Strong office demand

With inflation falling and interest rates steady, stability is gradually returning to the market. JLL’s Q3 U.S. Office Outlook showed that U.S. office leasing in the third quarter of 2023 has outperformed the first quarter as large-scale leasing improves.

But not all offices are the same. For many investors, 2023 was a year of two halves for office assets. One side includes buildings near transport and amenities with strong sustainability credentials, health and wellbeing offerings, and both indoor and outdoor collaboration spaces.

The other group are the “have nots,” says Peterson. These buildings, lacking features that align them to what people and companies want, are where landlords are “starting the repair and transformation to meet the new demands of tenants based on the new world of work.”

Some of these buildings, especially those in the right locations, are being refurbished into modern offices. But the question for investors that own the office towers that don’t fit the bill is how to reposition or repurpose their assets altogether so they don’t become obsolete.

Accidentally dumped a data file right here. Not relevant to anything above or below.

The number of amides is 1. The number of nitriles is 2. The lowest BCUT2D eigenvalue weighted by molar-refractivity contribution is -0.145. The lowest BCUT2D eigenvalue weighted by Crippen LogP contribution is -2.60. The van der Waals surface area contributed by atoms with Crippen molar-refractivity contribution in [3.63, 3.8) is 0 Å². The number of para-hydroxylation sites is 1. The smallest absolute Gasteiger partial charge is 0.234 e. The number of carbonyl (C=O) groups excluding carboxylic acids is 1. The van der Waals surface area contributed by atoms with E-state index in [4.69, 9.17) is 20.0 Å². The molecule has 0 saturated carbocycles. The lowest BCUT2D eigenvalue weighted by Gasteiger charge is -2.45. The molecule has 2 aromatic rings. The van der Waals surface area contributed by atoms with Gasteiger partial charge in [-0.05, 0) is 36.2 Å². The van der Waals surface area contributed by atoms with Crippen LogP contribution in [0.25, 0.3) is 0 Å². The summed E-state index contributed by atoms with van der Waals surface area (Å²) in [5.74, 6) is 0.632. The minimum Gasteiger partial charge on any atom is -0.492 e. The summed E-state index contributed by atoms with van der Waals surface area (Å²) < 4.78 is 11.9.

The conversion of unleased office space into residential units is also increasingly raised as a solution to a lack of affordable housing, which is a hot-topic item around the developed world. The U.S. has less housing for sale or rent than at any time in the past 30 years, according to Moody’s Analytics. Ninety percent of global real estate investors anticipate converting U.S. offices into residential assets, says an Association of International Real Estate Investors survey.

Investors are also considering conversions to industrial storage and data centres (72%), hospitality and leisure (69%), and vertical farming (33%).

In the U.S., the 15-story Union Bank Tower, a 54-year-old office building in Portland, Oregon, is being sold for repurposing into a data center.

In Hong Kong, a cold storage facility is being converted into a 40-megawatt data center. The construction for a new data center can take up to 26 months, and that excludes the permitting process, says Chris Street, managing director of data centers, Asia Pacific, JLL. But the types of conversion investors are currently pursuing usually take only around one year to complete.